By KIERAN FINNANE
Bringing a theatrical work to touring standard is a long haul. I saw the locally-devised The Package in its first showing at the Totem Theatre in 2014. I was enthralled by it then and equally when it showed recently at Brown’s Mart Theatre in Darwin as part of the NT Writers’ Festival. In the meantime, it had also been on stage at Araluen.
So I was surprised in Darwin to hear the players describe it as still “a work in development” and seek specific feedback from the audience, especially as it had developed quite a bit between my two experiences of it, with the most noticeable expansion being in additional animation.
The drawings are the work of Katelnd Griffin (animated by Conor Fox, who also directed the Araluen performance). Griffin has a beautiful drawing talent. It works the magic of a wonderful children’s book while, in animated form, moving the story on a dynamic journey through time and space, back to the childhood of the old woman’s daughter (or is it her own childhood?) and forwards through her daughter’s growing up (or again, is it her own?), falling in love, having children, watching them leave, growing old, right through to the encounter with death.
For some of the animated sequences a conventional projector is used, with the window on the backdrop screen enlarging as a portal into the old woman’s memories and reflections. For others a low-tech device is deployed – a torch in the hand of the old woman shining through the transparent pages of the ‘photo album’ she is looking through (see left). This imagery is simpler and more diffuse, in the way that some memories can be, in contrast to the clarity of others.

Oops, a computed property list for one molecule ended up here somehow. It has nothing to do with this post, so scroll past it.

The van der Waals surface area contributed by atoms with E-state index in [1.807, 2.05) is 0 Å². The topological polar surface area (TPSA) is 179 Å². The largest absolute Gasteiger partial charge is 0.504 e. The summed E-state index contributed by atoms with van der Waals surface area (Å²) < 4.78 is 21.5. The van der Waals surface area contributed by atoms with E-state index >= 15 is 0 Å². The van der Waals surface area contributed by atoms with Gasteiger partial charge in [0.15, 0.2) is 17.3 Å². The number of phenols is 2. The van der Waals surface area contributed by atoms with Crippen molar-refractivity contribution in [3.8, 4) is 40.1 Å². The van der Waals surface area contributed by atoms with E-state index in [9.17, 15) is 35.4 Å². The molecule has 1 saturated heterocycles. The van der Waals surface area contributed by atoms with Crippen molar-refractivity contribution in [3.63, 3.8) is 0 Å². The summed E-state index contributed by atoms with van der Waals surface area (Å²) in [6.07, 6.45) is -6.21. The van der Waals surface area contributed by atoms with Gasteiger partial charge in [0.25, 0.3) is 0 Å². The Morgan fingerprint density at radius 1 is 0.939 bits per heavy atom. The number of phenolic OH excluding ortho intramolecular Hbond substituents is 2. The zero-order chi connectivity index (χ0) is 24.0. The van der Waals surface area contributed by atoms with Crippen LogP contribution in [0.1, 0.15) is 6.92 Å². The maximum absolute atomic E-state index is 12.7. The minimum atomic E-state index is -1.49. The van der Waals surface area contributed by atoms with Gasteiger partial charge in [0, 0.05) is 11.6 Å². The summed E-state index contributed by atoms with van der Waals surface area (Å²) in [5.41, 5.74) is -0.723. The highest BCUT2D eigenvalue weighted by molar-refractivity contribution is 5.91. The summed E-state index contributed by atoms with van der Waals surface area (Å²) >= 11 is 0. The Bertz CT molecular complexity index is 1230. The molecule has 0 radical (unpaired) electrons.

Griffin conceived the wordless play, first brought to life on stage by Unanyntji Scales, Kristy Schubert and Robbie Hoad, with the whole creative team contributing to direction. At the time of the Totem performance, life was imitating art and Griffin had just given birth herself to a daughter. Scales played the old woman then, but in subsequent performances Griffin has taken over.
It’s hard, she says, to fully develop a work on the basis of two performances, which is about all a small town can sustain in one season. That’s why repeat seasons in Alice and the outing in Darwin have been essential.
With each performance, the feedback from the audience – whether it’s expressed in transmission (that feeling of being able to hear a pin drop) or by applause, or explicitly in what people say afterwards – is invaluable for knowing whether you have hit your mark.
“You only stop developing a work, if you stop performing it,” says Schubert, who was also wearing the director’s hat in Darwin.
A specific next step, essential if the show is to tour, is to create an original score. Given that no word is spoken during The Package, the score has a more than usually important structuring role, helping establish shifts in mood, amplifying the emotions of a scene.
At right: Robbie Hoad, Katelnd Griffin and Kristy Schubert.
Till now the music has been sourced, except for a final track by Hoad. That has meant paying royalties to United Artists for each performance. Supported by crowd funding, Hoad (when he gets a breather from campaigning as the Greens candidate for Lingiari) will work with local musicians to collectively compose a new score.
Griffin set her sights on touring after attending an Australian Performing Arts Market. She realised that what was being produced theatrically in Alice Springs was as original and appealing as what she saw at the market, but without the same standard in production values. That’s where money, time and greater exposure to audiences come in and so, with Schubert and Hoad, she has methodically pursued this path ever since.
UPDATED, 10 June, 11.38am, with some corrected details as to credits.